There's no end to what's available at antiques extravaganzas A World of Collectibles

FOOD & HOME

September 11, 1994|By Karol V. Menzie | Karol V. Menzie,Staff Writer

They call it the Antiques Capital of the Country. But if you love antiques collectibles, and other charming old "junque," you might want to shorten that and just call it heaven.

From Adamstown to Kutztown, along routes 222 and 272 in Pennsylvania, there are dozens of antiques shops, malls and co-ops, each housing from one to several hundred dealers.

And then there are the extravaganzas.

Three times a year -- spring, summer and fall -- what feels like the entire antiques world converges at four sites along this picturesque stretch southwest and northeast of Reading in east-central Pennsylvania. There are hundreds and hundreds of dealers spread out over fields and endless parking lots. It's as if every object in the universe must, at some point, pass through the myriad booths and tents, across the tables and crates, of the sellers here. The next extravaganza weekend is two weeks away, Sept. 22-25.

"It's incredible, the amount of antiques in this country, and the number of people who make a living out of it," says an enthusiastic Greg Huntington, of Plainfield, N.J., who's been on the collecting trail for about two hours at Renninger's Antiques Extravaganza in a field at Kutztown. "Sometimes you get overloaded, you burn out a little bit. There's too much to see," Mr. Huntington says.

At first sight, until your eyes get trained to pick out the things that interest you, it does seem a bewildering array of stuff: matchbooks, snowshoes, Bakelite bracelets, gloves, '40s fabrics, cap guns, Staffordshire pottery, silver flatware, stuffed animals, glass doorknobs -- it's all here. Quilts, carousel horses, samovars and spirit kettles, Oriental rugs, highboys and lowboys, Victorian silver thimble holders, ship models and musical instruments -- if you covet it, if you collect it, you'll find it here.

And maybe, with all the competition, at a price you can afford.

"You could go to an auction and sit there for five hours for one thing, and then somebody bids it sky-high," says Ed Stoudt, of Stoudt's Black Angus Antiques Mall, Adamstown. But with so many dealers in one place -- there are 200 to 350 dealers at the Black Angus every weekend -- "if anybody's a collector, it doesn't take long to find things." It doesn't take long to find a lot of things. "We get a lot of decorators from New York and Washington," he says, buying in bulk for restaurants, bars and other need-a-touch-of-nostalgia spaces.

"And if you feel something's too expensive, you can dicker -- or there may be a half-dozen people with the same thing," Mr. Stoudt says.

Mr. Stoudt, who started out in the early '70s with a half-dozen dealers in the basement of his restaurant, estimates that today there are 1,000 to 2,000 dealers in the area on a regular weekend, and as many as 4,000 to 5,000 for an extravaganza weekend.

Punch bowls, meat grinders, '50s end tables, Hoosier cabinets and Victorian sideboards, magazine racks, sparkling clear glassware with little glass loop-de-loops around the perimeter, railroad lanterns, vintage records and games . . . This bounty of beguiling objects has been available since 1962 at Shupp's Grove, said to be the oldest of the outdoor markets. Every weekend from April to October, dealers set up their wares under the trees. The grove had fallen on hard times and was down to 28 dealers when Marilyn and Carl Gehman bought it three years ago; now it's on the way back.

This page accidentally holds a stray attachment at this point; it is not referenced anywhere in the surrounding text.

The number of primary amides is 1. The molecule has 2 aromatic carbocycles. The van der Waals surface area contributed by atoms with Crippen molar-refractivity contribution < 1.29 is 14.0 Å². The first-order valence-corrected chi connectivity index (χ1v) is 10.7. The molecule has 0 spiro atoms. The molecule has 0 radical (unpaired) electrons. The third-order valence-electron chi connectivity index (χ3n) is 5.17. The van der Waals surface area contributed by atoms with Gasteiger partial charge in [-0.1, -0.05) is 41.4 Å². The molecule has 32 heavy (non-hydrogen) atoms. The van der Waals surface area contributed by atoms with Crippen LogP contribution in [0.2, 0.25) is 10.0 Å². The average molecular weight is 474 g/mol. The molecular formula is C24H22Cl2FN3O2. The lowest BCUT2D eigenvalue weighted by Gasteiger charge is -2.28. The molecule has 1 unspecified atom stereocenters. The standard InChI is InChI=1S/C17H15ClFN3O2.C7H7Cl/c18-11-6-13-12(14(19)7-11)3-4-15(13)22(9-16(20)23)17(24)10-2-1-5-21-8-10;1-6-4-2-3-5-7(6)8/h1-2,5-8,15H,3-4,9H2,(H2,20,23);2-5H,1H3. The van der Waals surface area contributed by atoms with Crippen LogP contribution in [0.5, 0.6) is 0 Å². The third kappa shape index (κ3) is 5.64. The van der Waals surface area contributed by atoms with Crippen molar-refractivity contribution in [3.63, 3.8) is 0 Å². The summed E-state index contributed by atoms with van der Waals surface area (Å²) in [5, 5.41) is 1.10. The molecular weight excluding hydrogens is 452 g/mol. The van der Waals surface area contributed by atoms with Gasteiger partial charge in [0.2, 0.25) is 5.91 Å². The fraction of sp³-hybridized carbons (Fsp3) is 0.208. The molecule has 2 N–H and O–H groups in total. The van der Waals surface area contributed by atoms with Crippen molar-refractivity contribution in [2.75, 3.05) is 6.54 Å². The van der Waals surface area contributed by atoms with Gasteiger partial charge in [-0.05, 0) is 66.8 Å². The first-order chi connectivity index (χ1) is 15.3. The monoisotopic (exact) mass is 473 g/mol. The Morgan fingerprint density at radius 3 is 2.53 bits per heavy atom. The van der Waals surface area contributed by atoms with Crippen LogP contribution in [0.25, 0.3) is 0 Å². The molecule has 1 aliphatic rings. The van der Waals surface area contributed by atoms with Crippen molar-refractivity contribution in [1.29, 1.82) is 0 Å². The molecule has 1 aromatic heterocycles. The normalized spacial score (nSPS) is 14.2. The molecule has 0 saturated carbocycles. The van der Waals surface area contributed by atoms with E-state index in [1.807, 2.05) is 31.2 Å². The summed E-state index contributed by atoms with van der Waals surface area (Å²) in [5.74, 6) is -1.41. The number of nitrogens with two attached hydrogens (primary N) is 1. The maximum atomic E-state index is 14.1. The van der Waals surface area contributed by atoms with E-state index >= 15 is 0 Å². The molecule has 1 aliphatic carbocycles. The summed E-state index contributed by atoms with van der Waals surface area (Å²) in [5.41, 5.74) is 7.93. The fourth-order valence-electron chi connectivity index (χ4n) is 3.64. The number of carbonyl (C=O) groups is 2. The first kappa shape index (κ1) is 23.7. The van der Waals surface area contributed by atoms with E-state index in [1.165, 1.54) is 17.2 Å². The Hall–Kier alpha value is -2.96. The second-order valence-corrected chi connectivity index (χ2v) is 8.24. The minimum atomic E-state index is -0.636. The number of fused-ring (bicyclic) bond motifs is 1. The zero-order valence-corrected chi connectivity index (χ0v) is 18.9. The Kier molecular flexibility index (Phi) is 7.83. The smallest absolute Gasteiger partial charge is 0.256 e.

"We're real excited," Ms. Gehman says. "A lot of people are coming back after being away for 10 or 12 years." The Gehmans make an effort to keep quality of merchandise high. "No flea-market items," Ms. Gehman says. "It has to be antiques, art and collectibles."

Some dealers save their best items for extravaganza weekends, she says, and most take pains to produce a beautiful display.

A model steam engine, a 1903 movie projector, bait cans, Coke bottles, croquet sets, old dental tools . . . Is your mind boggled yet? And at Renninger's, you can even pick up some freshly picked corn or a couple of one-gallon perennials.

"We were originally farmer's markets," says Jim Renninger Jr. of Renninger's. "Then we got into the antiques business."

Renninger's No. 1 opened in 1960, and Renninger's at Kutztown in '74. "In 1975 we began the extravaganza," Mr. Renninger says. "We wanted to get something going during our slow period, in summer."

The Renninger Extravaganza in Kutztown is open the last weekend in April, June and September. Renninger's No. 1 in Adamstown is open every Sunday. Stoudt's Black Angus Antiques Mall in Adamstown is also open every Sunday, and Shupp's Grove in Adamstown is open every weekend from April through October.

It's thus possible, on an extravaganza weekend, to hit Renninger's at Kutztown on Thursday (said to be the big day, when all the "best stuff" is out, though admission is $40 a car, as opposed to $2 a person Friday and Saturday), to be at Shupp's Grove Friday, to return to Kutztown Saturday, and to shop Stoudt's and Renninger's No. 1 on Sunday. If you can stand it.

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